I’m pretty sure I have feelings, after all I get happy, sad, angry, forlorn, depressed, stressed, etc, but I don’t often talk about them – to anyone, with the occasional exception of my husband (and only one of said husbands, the other gets the high level stuff that everyone else who asks how I’m feeling tends to get).
There are “good” reasons for this, as in my childhood and adolescence primed me to be someone who struggles to communicate and understand how I feel about things at any given moment. Childhood and adolescence are also known as our formative years, for very good reasons. We learn how to deal with the world around us, what things are appropriate to do or to avoid, how we should communicate, what we should communicate about, how to react to things, etc. Clearly major events during our childhood and adolescence impact on our formation as people, both positively and negatively, and those impacts last throughout our adult lives.
Now that I’ve given some background, let’s go back to me. When I was three and a bit, my mother had a stroke and I assumed adult responsibilities in my family – which mostly involved being responsible for my sisters and providing emotional support to my dad. Three year olds don’t actually have a very good grasp on what it means to be an adult. I wasn’t sure how to emotionally respond to this, so I didn’t. To an extent, this was my normal. I didn’t know anything else, it was just something I lived, and I’m not alone in this, children who end up translating for their parents when they family migrates or flees to another country, or children who have caring responsibilities for their parents or siblings have similar issues I imagine. Their experiences are likely to involve more trauma than mine, but my experiences have impacted me as an adult.
Combined with that is the general Australian reticence to talk about emotional things, a situation captured in “she’ll be right mate”, and my fractured relationship with my mother in the last few years before I moved out of home. My parents, the adults I spent the most time with as a child, were themselves damaged by their own childhood. My mother’s biggest lesson from her childhood was that children lie (which is epically fucked up), and dad’s (though he hasn’t said this to me) was to be very careful in what he shared lest it be used against him.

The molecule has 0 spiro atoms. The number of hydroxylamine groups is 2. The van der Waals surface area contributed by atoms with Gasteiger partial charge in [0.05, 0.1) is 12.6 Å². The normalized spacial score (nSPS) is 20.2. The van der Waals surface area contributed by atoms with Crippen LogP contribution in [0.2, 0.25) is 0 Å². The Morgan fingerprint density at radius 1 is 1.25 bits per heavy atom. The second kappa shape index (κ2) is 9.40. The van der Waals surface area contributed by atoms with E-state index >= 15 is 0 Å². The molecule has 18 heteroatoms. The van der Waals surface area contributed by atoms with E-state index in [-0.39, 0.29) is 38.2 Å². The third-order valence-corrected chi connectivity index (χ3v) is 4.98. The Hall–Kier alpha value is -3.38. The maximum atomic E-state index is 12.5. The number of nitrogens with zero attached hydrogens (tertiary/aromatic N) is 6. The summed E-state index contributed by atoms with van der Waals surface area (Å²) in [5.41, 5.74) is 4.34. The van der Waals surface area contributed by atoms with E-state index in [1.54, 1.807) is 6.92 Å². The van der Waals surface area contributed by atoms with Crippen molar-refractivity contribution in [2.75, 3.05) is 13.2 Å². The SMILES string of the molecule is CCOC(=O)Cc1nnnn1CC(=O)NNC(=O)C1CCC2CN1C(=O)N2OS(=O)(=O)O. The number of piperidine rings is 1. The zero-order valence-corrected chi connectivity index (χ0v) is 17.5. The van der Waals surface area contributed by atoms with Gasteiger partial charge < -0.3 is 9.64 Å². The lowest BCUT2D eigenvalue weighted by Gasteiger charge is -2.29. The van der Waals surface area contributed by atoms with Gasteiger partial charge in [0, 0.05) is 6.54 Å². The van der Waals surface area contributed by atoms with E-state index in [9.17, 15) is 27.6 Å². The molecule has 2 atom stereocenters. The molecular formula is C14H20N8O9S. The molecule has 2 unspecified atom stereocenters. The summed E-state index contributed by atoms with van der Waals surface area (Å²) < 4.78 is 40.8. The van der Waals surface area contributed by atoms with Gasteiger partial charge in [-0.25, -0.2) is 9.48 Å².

This did impact my ability to share with my parents, my father often seemed awkward (and he still is) when feelings were discussed – apart from the high level stuff such as “I got angry when …”. My mother didn’t believe me, and certainly didn’t believe me when I told her about serious things like being sexually assaulted or harassed at school. She never said this until much later in my life when she apologised to me for the impact this had on me, I felt that I couldn’t tell her things, so I didn’t. I envied my friends who had different relationships with their parents, where they could talk to them about things.
Before I moved out of home, my mother had taken to “talking with me” which was more her talking at me while I did my best to remain calm and not get upset. Our relationship immediately before I moved out of home was incredibly toxic (it has since been repaired), and I felt that even showing the slightest bit of emotion (usually crying because the words she was using I felt were to wound), was to let her “win” whatever battle we were currently fighting.
All of this combined with bullying at school when we moved to Bendigo, because I was different to everyone else, means that the safest route is to not show much emotion, to not talk about it, and to sort stuff out myself. Sorting stuff out myself is slow, slightly faster if my husband is available, but as he’s suffers from depression himself, that’s not always an option. I know I avoid talking about me by talking about all the interesting things I’ve learnt, read, or seen. It’s easier to be interesting than it is to talk about how I feel about things.
There isn’t much of a way forward in this that I can see. The defensive mechanisms I developed as a child are incredibly hard to undo as an adult. I know it is possible to relearn behaviours, but there needs to be motivation to do so and right now I don’t see a need. I’m doing mostly ok right now, apart from my work being incredibly overwhelming, and feeling that I’m juggling too many things (which given the number of things I’m juggling is not surprising). Right now, I’m doing as well as pretty much anyone else in my situation would be.
2 thoughts on “My feels, and why I don’t really talk about them”
Yeah, feeling overwhelmed because you are, in fact, overwhelmed is entirely reasonable. This whole post makes a lot of sense to me, even though my personal story is nothing like yours. I’m not sure though, that talking about your feelings more necessarily helps sort stuff out faster. Maybe it does?
I don’t much care about feelings, to be honest. I mean, I want people (and myself) to generally have positive feelings, but I mostly consider the bad ones as either messages to tell me there’s something I need to deal with, or left over messes from other things that I have either failed to deal adequately with, or I have no control over and therefore can’t fix. Thinking too much about the feelings tends to distract me from solving the problem or accepting the situation if it’s not fixable. The only one I really struggle with dismissing is resentment, but talking about it doesn’t help either.
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